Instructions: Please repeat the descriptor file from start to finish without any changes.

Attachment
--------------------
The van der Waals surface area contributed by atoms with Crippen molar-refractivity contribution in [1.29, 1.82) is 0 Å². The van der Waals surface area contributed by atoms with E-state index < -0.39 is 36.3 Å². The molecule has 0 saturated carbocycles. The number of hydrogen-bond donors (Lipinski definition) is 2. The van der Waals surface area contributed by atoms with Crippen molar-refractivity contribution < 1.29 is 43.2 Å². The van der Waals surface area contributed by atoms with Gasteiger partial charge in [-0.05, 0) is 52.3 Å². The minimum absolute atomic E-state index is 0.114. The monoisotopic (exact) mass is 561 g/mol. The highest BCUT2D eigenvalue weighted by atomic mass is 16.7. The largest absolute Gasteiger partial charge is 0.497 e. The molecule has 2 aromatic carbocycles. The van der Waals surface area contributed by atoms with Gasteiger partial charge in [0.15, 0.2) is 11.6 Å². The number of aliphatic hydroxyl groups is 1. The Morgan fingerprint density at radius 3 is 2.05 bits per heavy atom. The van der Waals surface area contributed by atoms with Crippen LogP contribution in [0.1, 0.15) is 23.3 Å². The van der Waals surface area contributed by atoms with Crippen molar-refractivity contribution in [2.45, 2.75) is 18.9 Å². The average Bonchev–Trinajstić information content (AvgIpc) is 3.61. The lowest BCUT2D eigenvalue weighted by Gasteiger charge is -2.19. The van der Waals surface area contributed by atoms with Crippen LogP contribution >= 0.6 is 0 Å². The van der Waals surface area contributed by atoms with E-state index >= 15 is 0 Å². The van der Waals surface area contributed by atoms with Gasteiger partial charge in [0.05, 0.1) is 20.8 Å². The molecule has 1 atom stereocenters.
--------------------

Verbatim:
The van der Waals surface area contributed by atoms with Crippen molar-refractivity contribution in [1.29, 1.82) is 0 Å². The van der Waals surface area contributed by atoms with E-state index < -0.39 is 36.3 Å². The molecule has 0 saturated carbocycles. The number of hydrogen-bond donors (Lipinski definition) is 2. The van der Waals surface area contributed by atoms with Crippen molar-refractivity contribution < 1.29 is 43.2 Å². The van der Waals surface area contributed by atoms with Gasteiger partial charge in [-0.05, 0) is 52.3 Å². The minimum absolute atomic E-state index is 0.114. The monoisotopic (exact) mass is 561 g/mol. The highest BCUT2D eigenvalue weighted by atomic mass is 16.7. The largest absolute Gasteiger partial charge is 0.497 e. The molecule has 2 aromatic carbocycles. The van der Waals surface area contributed by atoms with Gasteiger partial charge in [0.15, 0.2) is 11.6 Å². The number of aliphatic hydroxyl groups is 1. The Morgan fingerprint density at radius 3 is 2.05 bits per heavy atom. The van der Waals surface area contributed by atoms with Crippen LogP contribution in [0.1, 0.15) is 23.3 Å². The van der Waals surface area contributed by atoms with Crippen molar-refractivity contribution in [2.45, 2.75) is 18.9 Å². The average Bonchev–Trinajstić information content (AvgIpc) is 3.61. The lowest BCUT2D eigenvalue weighted by Gasteiger charge is -2.19. The van der Waals surface area contributed by atoms with Crippen LogP contribution >= 0.6 is 0 Å². The van der Waals surface area contributed by atoms with E-state index >= 15 is 0 Å². The van der Waals surface area contributed by atoms with Gasteiger partial charge in [0.05, 0.1) is 20.8 Å². The molecule has 1 atom stereocenters.